February 12, 2015
April 10, 2015
February 12, 2015
April 10, 2015
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How You Should Be With Others

Last week I found myself explaining to a client “I don’t judge people by how they are around you, I judge them by how they are around the people that provide no benefit to them.”

Now I know it sounds like I am putting myself up on pedestal here, because in the end, who am I to be the one judging someone else? That simply isn’t the case.

Part of my role with this client, and to certain degree with quite a few of my clients, is to work with them on the selection of people they hire, and or support through sponsorship and the like.

Over the years I have been in this role numerous times. As well as being on the opposite side of the negotiating table, e.g. The one being considered.

My life and the experiences within it has allowed me the good fortune to meet, work with and be associated with many high achievers and well known people. Through each of these experiences I have always looked at what they are like with the people that bring them no direct benefit.

You see, when there is something in it for someone they are usually very accommodating, pleasant and friendly. Unfortunately however, there are those people that when the person they are meeting or around brings no great advantage to them, they change their approach and it usually isn’t for the better.

So my thing has always been  “How are they around the people that cant or don’t benefit them?” My approach to this judgement and the philosophy behind it is something that my parents drove into me at a very early age. “Be kind to people”. “Be nice to people, treat them how they should be treated”.  “Don’t put your needs before the needs of others”. “Show respect to others”.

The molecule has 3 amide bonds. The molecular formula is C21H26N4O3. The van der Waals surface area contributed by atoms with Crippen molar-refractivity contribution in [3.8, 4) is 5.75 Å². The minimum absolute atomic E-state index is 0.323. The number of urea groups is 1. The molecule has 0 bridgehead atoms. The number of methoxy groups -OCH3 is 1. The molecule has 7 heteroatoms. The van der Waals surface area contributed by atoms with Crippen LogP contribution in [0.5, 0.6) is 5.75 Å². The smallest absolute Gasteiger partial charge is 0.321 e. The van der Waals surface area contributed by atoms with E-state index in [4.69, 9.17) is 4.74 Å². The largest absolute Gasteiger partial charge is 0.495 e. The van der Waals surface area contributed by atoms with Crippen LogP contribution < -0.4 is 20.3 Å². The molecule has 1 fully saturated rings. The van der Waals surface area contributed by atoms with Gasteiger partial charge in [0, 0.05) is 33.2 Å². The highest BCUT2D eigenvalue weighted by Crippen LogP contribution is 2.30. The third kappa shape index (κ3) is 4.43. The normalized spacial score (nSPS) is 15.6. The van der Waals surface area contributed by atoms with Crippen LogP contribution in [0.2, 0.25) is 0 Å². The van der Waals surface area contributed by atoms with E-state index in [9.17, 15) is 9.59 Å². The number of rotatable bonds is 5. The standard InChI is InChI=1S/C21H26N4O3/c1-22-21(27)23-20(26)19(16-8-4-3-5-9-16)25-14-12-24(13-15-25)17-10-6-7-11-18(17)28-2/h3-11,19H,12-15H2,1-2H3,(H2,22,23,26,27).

These were things that even today I can remember them being said, where they were said, and why.

As strong as these messages were there is one message that stands out above all else. That one single message came to me way back in 1992. I was 31 years of age and it was the afternoon of the day before the start of Barcelona Olympics, and we were getting organised for the opening ceremony. I was told by the then Chef de Mission of the Australian Olympic team, Mr John Coates, that fax had come in for me.

I could not help but think who would be sending me a fax?

As soon as I opened the envelope and saw the handwritten fax sent from Wangi Wangi Post Office I knew it was from my parents. The content was about many things, but mainly around the points of how proud they were of me, and that I need to make sure I enjoyed the experience of an Olympic Games. The fax ended with a sentence in my fathers handwriting…

“Have the ability to walk with Kings and Queens but never lose the common touch.”

Which I later learned was my fathers interpretation of a passage from Rudyard Kiplings, If: A Fathers Advice To His Son.

To say it has had a profound affect on me would be an understatement. It is a standard by which I have always attempted to live my life by and rightly or wrongly it is standard by which I look at in regard to others.

The Journey Continues!

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